An Ordinary Conclusion

Jamie Hood

The autumn wind playfully tousled Gwen's hair. She stood idly on a street corner, watching others window shop. Some called it voyeurism. She preferred the term 'observer'. But on such an autumn day, when the year began to unravel and close into itself in preparation for the coming winter, oddities occurred more often than usual. On this particular fall afternoon, in fair weather and a heavy crowd, something odd happened to Gwen.

"The world is coming to an end! It's the Armageddon! And it's all Mrs. West's fault!" an elderly man in what appeared to be a loincloth spat at her. She shrunk back from him, but he only inched forward with each of her steps back. "Can't you see? The world is ending! What are you doing out here?" He shook a silver bell and held a poster proclaiming what he had just told her. "The world faces utter doom! Three-Fifteen! Three-fifteen!" he shouted to others as he walked off.

Gwen began to walk in the direction of her house, and tried desperately to shake off the old man's appearance. She could understand such a happening in New York, perhaps, but certainly not in the mediocre Massachusetts city she inhabited. She reached her home in a relatively short time, considering she was next to trembling from the scare she had. She slammed the door behind her in a semblance of self-defense.

"Mom!" she screamed throughout the seemingly empty house, "I'm home! You won't believe what just happened to me!" She threw her backpack next to the kitchen table and poured a tall glass of soda. She collapsed into a chair at the table and awaited her mother's reply. None came. "MOM!" she cried at the maximum capacity of her shrill voice.

Nothing.

"What the hell?" she muttered and began searching the house. "Mother! Where are you?" Still no reply. She searched the bathroom, her mom's bedroom, her own bedroom, everything, save her sister's room. But there was no reason her mother would be in there. Against her better judgment, she shoved the door open and discovered what it was she searched for. Her mother lay limp on the bed, the television blaring before her. It was a newscast, clearly.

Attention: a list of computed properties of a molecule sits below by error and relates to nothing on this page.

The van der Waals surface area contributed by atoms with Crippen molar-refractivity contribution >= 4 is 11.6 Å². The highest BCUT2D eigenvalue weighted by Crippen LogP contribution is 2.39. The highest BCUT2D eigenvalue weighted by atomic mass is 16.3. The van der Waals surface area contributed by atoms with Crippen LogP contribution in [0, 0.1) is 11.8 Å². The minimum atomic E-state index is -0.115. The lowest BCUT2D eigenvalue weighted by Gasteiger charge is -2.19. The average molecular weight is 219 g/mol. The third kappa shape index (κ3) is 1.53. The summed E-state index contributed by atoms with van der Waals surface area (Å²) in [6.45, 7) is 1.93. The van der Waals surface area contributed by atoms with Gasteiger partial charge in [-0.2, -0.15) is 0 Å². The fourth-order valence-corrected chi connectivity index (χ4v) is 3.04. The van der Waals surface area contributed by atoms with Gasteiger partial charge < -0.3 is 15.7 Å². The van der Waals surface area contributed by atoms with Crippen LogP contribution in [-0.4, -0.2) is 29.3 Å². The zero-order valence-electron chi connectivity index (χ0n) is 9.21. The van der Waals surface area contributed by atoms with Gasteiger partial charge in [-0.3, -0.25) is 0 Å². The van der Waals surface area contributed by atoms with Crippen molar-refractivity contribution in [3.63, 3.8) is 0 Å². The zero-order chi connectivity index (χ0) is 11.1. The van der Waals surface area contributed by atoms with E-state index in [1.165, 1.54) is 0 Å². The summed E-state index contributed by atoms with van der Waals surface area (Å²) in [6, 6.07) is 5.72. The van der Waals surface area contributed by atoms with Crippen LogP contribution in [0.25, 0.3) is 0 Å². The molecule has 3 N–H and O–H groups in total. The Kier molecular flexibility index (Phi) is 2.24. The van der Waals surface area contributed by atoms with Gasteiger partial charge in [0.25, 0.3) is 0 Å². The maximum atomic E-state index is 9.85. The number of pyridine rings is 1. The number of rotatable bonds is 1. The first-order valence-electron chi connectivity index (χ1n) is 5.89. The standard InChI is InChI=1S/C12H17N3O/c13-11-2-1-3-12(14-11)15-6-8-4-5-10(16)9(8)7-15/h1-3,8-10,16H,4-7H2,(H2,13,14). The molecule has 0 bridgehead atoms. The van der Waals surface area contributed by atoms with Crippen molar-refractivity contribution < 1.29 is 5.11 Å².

A mannish white woman held a microphone to her mouth in front of a burning building. "Sources tell our network that the cause is most likely arson. The fire occurred at three-fifteen this afternoon on the corner of West and Birch. The building belonged to an alleged psychic reader, who was killed in the flames almost immediately," the woman was obviously reading off of cue cards and took a moment before continuing. "In other news, the Armageddon is making its way towards Earth at this very moment. We will all be dead by tomorrow, say government officials." She remained stoic, and Gwen waited for some sort of reaction from the woman. "Stock is down by 37 points as of Monday…" Gwen took the remote and turned the damned thing off. She found herself trembling again.

She turned around, suddenly recalling that her mother was lying behind her, unconscious. She prodded her gently, "Mom? Wake up," she poked. Her mother didn't respond. She pushed harder, "Mom?" Nothing. She shook the older woman violently, "MOM!" and at this, her mother awakened.

"What is it, honey? What's the emergency?" she asked as she sat up. She wiped groggy eyes and brushed flyaway strands of midnight hair from her face.

Gwen glared back at her, "Mom, I had to search the entire house for you. And then when I got here, you were laying on Sissy's bed asleep. I couldn't get you to wake up. I thought you were dead or something." She tried claming herself by taking a deep breath. "Now what's going on?"

"Oh, dear, you worry too much. You've always been the anxious one in our family," her mother said lightly, "I must've been putting away laundry or some other accursed household chore. I suppose I sat to watch the news and fell asleep by accident. It was nothing. Just a little catnap, you know? I'm getting to be an old woman, and I don't have as much energy as I used to."

Gwen giggled and weakly slapped her mother's arm. "Oh stop. You're barely forty. You just work too hard," she told her and sat back, "So what's for dinner?"

Her mother searched the ceiling, "Oh, I don't know…just your favorite! Meat loaf!" her mother kidded.

"Dear god, mother, say it ain't so," Gwen sighed and stood up.

"No, I'm kidding. I'm the only one in this house that likes it. I'm probably just going to throw some macaroni on and fry up some chicken legs." She stood too and began exiting the room. "How does that sound?"

"Awesome, you want any help?" she asked in reply and followed her mother down to the kitchen.